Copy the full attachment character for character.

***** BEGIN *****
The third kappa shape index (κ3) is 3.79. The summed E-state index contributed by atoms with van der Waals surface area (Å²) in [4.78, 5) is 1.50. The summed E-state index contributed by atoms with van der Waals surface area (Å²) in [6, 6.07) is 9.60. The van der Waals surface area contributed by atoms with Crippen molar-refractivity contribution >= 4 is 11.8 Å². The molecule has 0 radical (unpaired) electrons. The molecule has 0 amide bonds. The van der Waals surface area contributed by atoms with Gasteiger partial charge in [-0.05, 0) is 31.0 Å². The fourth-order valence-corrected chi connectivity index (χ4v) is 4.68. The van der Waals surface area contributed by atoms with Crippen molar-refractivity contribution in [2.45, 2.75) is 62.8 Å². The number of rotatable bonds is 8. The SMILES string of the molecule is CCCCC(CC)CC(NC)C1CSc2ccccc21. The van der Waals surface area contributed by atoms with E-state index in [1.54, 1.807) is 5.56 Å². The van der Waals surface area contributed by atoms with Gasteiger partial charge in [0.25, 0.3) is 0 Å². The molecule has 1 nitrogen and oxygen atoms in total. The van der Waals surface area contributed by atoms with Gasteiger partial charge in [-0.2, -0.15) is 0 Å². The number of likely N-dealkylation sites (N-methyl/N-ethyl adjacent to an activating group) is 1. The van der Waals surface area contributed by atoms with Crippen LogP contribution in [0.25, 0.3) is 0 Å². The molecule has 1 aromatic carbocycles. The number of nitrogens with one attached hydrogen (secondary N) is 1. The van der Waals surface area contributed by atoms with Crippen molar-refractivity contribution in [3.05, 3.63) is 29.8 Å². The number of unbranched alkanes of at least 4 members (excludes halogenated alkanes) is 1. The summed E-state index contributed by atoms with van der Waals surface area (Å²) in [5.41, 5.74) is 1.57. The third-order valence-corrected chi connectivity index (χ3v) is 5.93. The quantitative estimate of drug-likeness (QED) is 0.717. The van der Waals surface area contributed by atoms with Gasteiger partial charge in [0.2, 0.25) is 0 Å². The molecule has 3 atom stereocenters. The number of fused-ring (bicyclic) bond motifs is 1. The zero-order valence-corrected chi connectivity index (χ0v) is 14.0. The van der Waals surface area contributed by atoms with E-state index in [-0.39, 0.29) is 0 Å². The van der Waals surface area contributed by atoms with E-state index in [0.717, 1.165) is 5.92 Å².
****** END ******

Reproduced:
The third kappa shape index (κ3) is 3.79. The summed E-state index contributed by atoms with van der Waals surface area (Å²) in [4.78, 5) is 1.50. The summed E-state index contributed by atoms with van der Waals surface area (Å²) in [6, 6.07) is 9.60. The van der Waals surface area contributed by atoms with Crippen molar-refractivity contribution >= 4 is 11.8 Å². The molecule has 0 radical (unpaired) electrons. The molecule has 0 amide bonds. The van der Waals surface area contributed by atoms with Gasteiger partial charge in [-0.05, 0) is 31.0 Å². The fourth-order valence-corrected chi connectivity index (χ4v) is 4.68. The van der Waals surface area contributed by atoms with Crippen molar-refractivity contribution in [2.45, 2.75) is 62.8 Å². The number of rotatable bonds is 8. The SMILES string of the molecule is CCCCC(CC)CC(NC)C1CSc2ccccc21. The van der Waals surface area contributed by atoms with E-state index in [1.54, 1.807) is 5.56 Å². The van der Waals surface area contributed by atoms with Gasteiger partial charge in [0.25, 0.3) is 0 Å². The molecule has 1 nitrogen and oxygen atoms in total. The van der Waals surface area contributed by atoms with Gasteiger partial charge in [-0.2, -0.15) is 0 Å². The number of likely N-dealkylation sites (N-methyl/N-ethyl adjacent to an activating group) is 1. The van der Waals surface area contributed by atoms with Crippen LogP contribution in [0.25, 0.3) is 0 Å². The molecule has 1 aromatic carbocycles. The number of nitrogens with one attached hydrogen (secondary N) is 1. The van der Waals surface area contributed by atoms with Crippen molar-refractivity contribution in [3.05, 3.63) is 29.8 Å². The number of unbranched alkanes of at least 4 members (excludes halogenated alkanes) is 1. The summed E-state index contributed by atoms with van der Waals surface area (Å²) in [5.41, 5.74) is 1.57. The third-order valence-corrected chi connectivity index (χ3v) is 5.93. The quantitative estimate of drug-likeness (QED) is 0.717. The van der Waals surface area contributed by atoms with Gasteiger partial charge in [0.2, 0.25) is 0 Å². The molecule has 3 atom stereocenters. The number of fused-ring (bicyclic) bond motifs is 1. The zero-order valence-corrected chi connectivity index (χ0v) is 14.0. The van der Waals surface area contributed by atoms with E-state index in [-0.39, 0.29) is 0 Å². The van der Waals surface area contributed by atoms with E-state index in [0.717, 1.165) is 5.92 Å².